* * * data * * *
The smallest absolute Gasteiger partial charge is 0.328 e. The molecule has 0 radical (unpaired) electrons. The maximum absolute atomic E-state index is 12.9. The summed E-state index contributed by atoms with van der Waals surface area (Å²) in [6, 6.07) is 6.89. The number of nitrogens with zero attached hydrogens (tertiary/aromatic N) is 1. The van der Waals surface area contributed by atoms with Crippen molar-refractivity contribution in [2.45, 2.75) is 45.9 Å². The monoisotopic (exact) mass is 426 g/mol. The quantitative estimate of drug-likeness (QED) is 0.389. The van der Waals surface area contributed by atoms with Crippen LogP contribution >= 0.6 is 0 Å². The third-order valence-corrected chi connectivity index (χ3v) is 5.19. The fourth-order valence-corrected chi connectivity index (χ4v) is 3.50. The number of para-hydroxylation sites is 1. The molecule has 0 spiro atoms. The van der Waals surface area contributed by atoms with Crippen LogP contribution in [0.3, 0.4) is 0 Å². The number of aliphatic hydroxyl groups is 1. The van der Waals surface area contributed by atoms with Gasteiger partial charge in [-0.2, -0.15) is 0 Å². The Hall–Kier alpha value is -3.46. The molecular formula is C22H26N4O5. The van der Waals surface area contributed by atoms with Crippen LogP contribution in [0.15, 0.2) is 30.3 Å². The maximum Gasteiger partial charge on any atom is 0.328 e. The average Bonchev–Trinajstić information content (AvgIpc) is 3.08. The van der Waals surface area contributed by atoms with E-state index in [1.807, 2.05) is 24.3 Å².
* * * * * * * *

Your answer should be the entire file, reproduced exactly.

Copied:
The smallest absolute Gasteiger partial charge is 0.328 e. The molecule has 0 radical (unpaired) electrons. The maximum absolute atomic E-state index is 12.9. The summed E-state index contributed by atoms with van der Waals surface area (Å²) in [6, 6.07) is 6.89. The number of nitrogens with zero attached hydrogens (tertiary/aromatic N) is 1. The van der Waals surface area contributed by atoms with Crippen molar-refractivity contribution in [2.45, 2.75) is 45.9 Å². The monoisotopic (exact) mass is 426 g/mol. The quantitative estimate of drug-likeness (QED) is 0.389. The van der Waals surface area contributed by atoms with Crippen LogP contribution >= 0.6 is 0 Å². The third-order valence-corrected chi connectivity index (χ3v) is 5.19. The fourth-order valence-corrected chi connectivity index (χ4v) is 3.50. The number of para-hydroxylation sites is 1. The molecule has 0 spiro atoms. The van der Waals surface area contributed by atoms with Crippen LogP contribution in [0.3, 0.4) is 0 Å². The number of aliphatic hydroxyl groups is 1. The van der Waals surface area contributed by atoms with Gasteiger partial charge in [-0.2, -0.15) is 0 Å². The Hall–Kier alpha value is -3.46. The molecular formula is C22H26N4O5. The van der Waals surface area contributed by atoms with Crippen LogP contribution in [0.15, 0.2) is 30.3 Å². The maximum Gasteiger partial charge on any atom is 0.328 e. The average Bonchev–Trinajstić information content (AvgIpc) is 3.08. The van der Waals surface area contributed by atoms with E-state index in [1.807, 2.05) is 24.3 Å².